5. It is so common for PANS/PANDAS kids to have flares in the fall. Most parents (that I know) tend to blame the germs that circulate so much more via schools during the school year, then with most kid's summer lives. Unless your son is homeschooled, how do we separate that possibility from the ragweed one? Brainstorm other possibilities. That is, withholding your own (or other's) criticism about lack of mechanism, come up with other ways in which his summer life is different than fall, winter and spring. Then take a list of triggers (recall, some are environmental, such as mold) and starting linking or eliminating the various theories. It looks like you have only had 2 autumns of experience - not a lot to go on, but I will still be asking the same question that you have.
  6. Fingers pointing upwards as a diagnostic criteria for PANDAS is a new one on me. I wouldn't trust that. With the description of symptoms (or lack of symptoms) that you give, I tend to doubt that even those that are knowledgeable in PANS/PANDAS would give your son a PANDAS or PANS diagnosis. You haven't mentioned strep - that is a requirement for PANDAS - but without it you can still try on PANS. But PANS/PANDAS are (imho) tight boxes, and real life is so much bigger (in terms of complexity) than the boxes we make. So, to leave you still hanging a bit on diagnosis, try this on: 1) Wonder why "these types of tics usually go away by the age of 12?". Tourettes doesn't provide a framework to explain that, but a similar effect happens in PANDAS/PANS - about half have symptoms go away completely with puberty. With PANDAS/PANS, the framework is immune system dysfunction, which (who knows) can change at puberty? So, might disappearing tics be related to PANS/PANDAS? Hmmm. 2) One of the studies in the 2015 JCAP journal special edition on PANDAS (http://online.liebertpub.com/toc/cap/25/1) took kids with tics and/or OCD (no special diagnoses necessary) and measured certain known anti-neuronal antibodies (they probably don't know them all, but enough of them to find interesting results here). The result? (well, one of them, anyway): most of them have levels of anti-neuronal antibodies that folks without tics and OCD don't (see Figures 4 and 5 and Table 2). Anti-neuronal antibodies are a proposed PANDAS mechanism. Looks like that particular paper is one of only 3 in that journal (at the link I gave) that is free to download. Download it for yourself, not for anyone else - i.e. if you present it to your neurologist, my bet is that she won't have time or inclination. "Your son has has Tourettes, here is your SSRI."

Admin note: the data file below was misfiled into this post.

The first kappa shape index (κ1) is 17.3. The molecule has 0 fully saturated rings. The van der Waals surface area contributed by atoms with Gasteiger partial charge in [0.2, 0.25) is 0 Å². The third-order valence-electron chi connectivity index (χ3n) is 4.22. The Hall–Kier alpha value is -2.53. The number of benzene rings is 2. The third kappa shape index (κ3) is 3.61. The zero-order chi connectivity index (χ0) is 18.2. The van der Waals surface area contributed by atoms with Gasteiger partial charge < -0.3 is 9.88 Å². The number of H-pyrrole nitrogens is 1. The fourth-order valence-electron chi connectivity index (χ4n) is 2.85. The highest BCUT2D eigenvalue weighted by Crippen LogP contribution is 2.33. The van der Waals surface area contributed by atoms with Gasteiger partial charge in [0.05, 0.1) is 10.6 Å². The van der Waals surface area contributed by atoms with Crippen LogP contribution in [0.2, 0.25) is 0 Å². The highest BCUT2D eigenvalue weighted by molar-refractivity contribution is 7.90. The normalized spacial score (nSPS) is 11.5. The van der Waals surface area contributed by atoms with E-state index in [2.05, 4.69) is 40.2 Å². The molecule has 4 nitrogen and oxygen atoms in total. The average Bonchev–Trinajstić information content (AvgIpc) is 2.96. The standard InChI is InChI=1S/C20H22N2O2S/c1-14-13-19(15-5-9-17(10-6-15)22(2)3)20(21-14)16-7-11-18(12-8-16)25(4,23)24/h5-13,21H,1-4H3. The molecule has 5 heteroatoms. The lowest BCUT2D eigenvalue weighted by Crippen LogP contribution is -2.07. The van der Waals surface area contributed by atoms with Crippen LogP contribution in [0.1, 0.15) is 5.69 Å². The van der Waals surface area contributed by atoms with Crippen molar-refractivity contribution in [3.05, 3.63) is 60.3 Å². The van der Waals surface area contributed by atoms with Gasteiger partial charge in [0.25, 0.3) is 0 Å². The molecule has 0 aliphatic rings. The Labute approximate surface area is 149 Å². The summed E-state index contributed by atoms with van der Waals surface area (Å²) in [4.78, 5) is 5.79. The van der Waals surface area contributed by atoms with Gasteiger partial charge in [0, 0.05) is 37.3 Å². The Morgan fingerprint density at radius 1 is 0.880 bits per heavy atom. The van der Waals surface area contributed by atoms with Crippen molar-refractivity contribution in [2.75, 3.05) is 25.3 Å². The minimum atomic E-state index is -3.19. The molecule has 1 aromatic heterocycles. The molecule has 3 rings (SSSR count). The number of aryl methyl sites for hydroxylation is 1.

7. We haven't done the panel, but if you type Cunningham in the seach dialogue box (up near top right - make sure you are in this forum first), there are hundreds of hits of people here that have talked about it.
  8. The symptoms of uncomfortable clothes or bed has been a very common symptom for our child (who has PANS). I would tend to believe that your current sickness (that you described in another post) is bringing out the old symptoms that you had with PANDAS. There are cases of PANDAS/PANS continuing (typically less severe) after adolescence.
  9. Do you mean the recurring bouts of ear and throat problems, or the residual anxiety/psychotic symptoms? If you mean ear and throat, it may have nothing to do with PANDAS especially if you believe that is cleared up. But it could also be related in that PANDAS in an immune system problem, and if it didn't completely get resolved, the immune system may still be a little bit off. In any event, it might be important to clear those infections in case they cause additional neuro-psych symptoms for you (it doesn't have to be strep - other infections can cause them as PANS).